As I museum lover, I made sure to visit quite a few. Though the details of me walking around museums are quite boring, I will nevertheless say the art museum near Millennium Park has an amazing impressionist wing. I was very impressed with their Monet collection.

My favorite adventure in Chicago was to Navy Pier. Never having been, I was eager to check out this famous place before I left. Navy Pier is sort of like a carnival in a city. It contains some rides, a Ferris wheel, lots of restaurants, a Shakespeare theater, boat tours, an oddly large number of beer gardens, and even miniature golf. While the place itself is a little campy, with so many things to do there, it seems like a good place to walk around on a nice day, have a drink, take the kids, or go on a date.

Chicago’s beauty is everywhere and in everything. Moving at a relaxed and slow pace, even during rush hour, Chicago always feels like Saturday. Because of its beautiful architecture, green space, and delicious food, Chicago is one of my favorite American cities (third behind NYC and Boston). No visit will ever get old.

For more information on the United States, visit my country and city guides to US travel.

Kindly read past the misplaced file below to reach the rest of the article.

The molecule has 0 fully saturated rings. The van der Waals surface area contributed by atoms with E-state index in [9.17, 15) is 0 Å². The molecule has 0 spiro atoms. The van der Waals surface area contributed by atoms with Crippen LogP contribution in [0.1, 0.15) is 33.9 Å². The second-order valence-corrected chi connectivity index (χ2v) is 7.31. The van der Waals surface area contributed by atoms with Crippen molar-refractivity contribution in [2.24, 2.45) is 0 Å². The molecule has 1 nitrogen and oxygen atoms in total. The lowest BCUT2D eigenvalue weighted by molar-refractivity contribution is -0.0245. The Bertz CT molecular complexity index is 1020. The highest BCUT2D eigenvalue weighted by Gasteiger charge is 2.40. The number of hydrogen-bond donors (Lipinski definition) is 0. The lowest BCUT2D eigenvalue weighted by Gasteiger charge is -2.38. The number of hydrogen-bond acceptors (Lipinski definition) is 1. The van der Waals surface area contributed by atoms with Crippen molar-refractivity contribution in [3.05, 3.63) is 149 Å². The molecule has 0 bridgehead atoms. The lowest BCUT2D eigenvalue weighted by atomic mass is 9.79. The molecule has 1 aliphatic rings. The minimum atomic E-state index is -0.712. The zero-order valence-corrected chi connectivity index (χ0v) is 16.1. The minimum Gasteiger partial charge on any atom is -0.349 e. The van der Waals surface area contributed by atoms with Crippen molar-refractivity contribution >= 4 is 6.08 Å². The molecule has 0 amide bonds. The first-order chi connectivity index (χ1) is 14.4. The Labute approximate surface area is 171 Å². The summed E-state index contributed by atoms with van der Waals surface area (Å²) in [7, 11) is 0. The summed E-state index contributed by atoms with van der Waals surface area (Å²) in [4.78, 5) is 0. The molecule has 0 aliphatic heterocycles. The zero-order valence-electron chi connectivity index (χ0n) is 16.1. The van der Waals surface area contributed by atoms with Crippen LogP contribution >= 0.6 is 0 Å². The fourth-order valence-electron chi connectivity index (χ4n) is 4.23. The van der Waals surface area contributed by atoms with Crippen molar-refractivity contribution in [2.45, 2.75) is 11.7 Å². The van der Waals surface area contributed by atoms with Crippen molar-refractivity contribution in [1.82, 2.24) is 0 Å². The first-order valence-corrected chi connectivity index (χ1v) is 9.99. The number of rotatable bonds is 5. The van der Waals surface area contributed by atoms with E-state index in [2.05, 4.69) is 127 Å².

comments 8 Comments

Stephanie Diehl, aka @traveldesigned

Love your photos of Chicago and from my personal experience in Chicago, you have captured the essence of the city. The aquarium is The Shedd Aquarium and yes, it is lacking in information in the main galleries but they do a nice job with special exhibits.

I like Chicago but the winters are a bit harsh

NP

I love Chicago! I live about 5 and half hours drive away so I go there quite a bit as a weekend trip. I’ve never been to Navy Pier though, should check that out next time. Great post!

creativevacationsolutions

Yes it’s gorgeous looking! Have to make a move or travel to this point.Thanks for showing this wonderful place to plan for a vacation. Thanks once again!

Never done Chicago, but it’s on my list. Catch a couple classic Chicago blues shows. I’m heading out to the East coast of Canada soon, heckuva lot closer to Chicago than where I am now. Can’t Wait.

Great Post Matt

Chicago is indeed an architecturally stunning city. I loved the mix of the old and the new.

Chicago is one of my favorite cities. I lived there for several years and it was tons of fun. I haven’t been back in a while so I’m looking forward to a visit there sometime this fall to see some of the new stuff (such as the bean).

Beka

I just got back from a weekend in Chicago with my Urban Geography class. Next time you’re there, be sure to check out the Gold Coast, Little Italy (amazing food), the shops in Chinatown (although I’ve never been to a city’s Chinatown before, so this was exciting for me), and Pilsen, a Hispanic neighborhood. Very amazing, good museums, great architecture. The differences in the landscapes of these places is amazing. All within one L ride.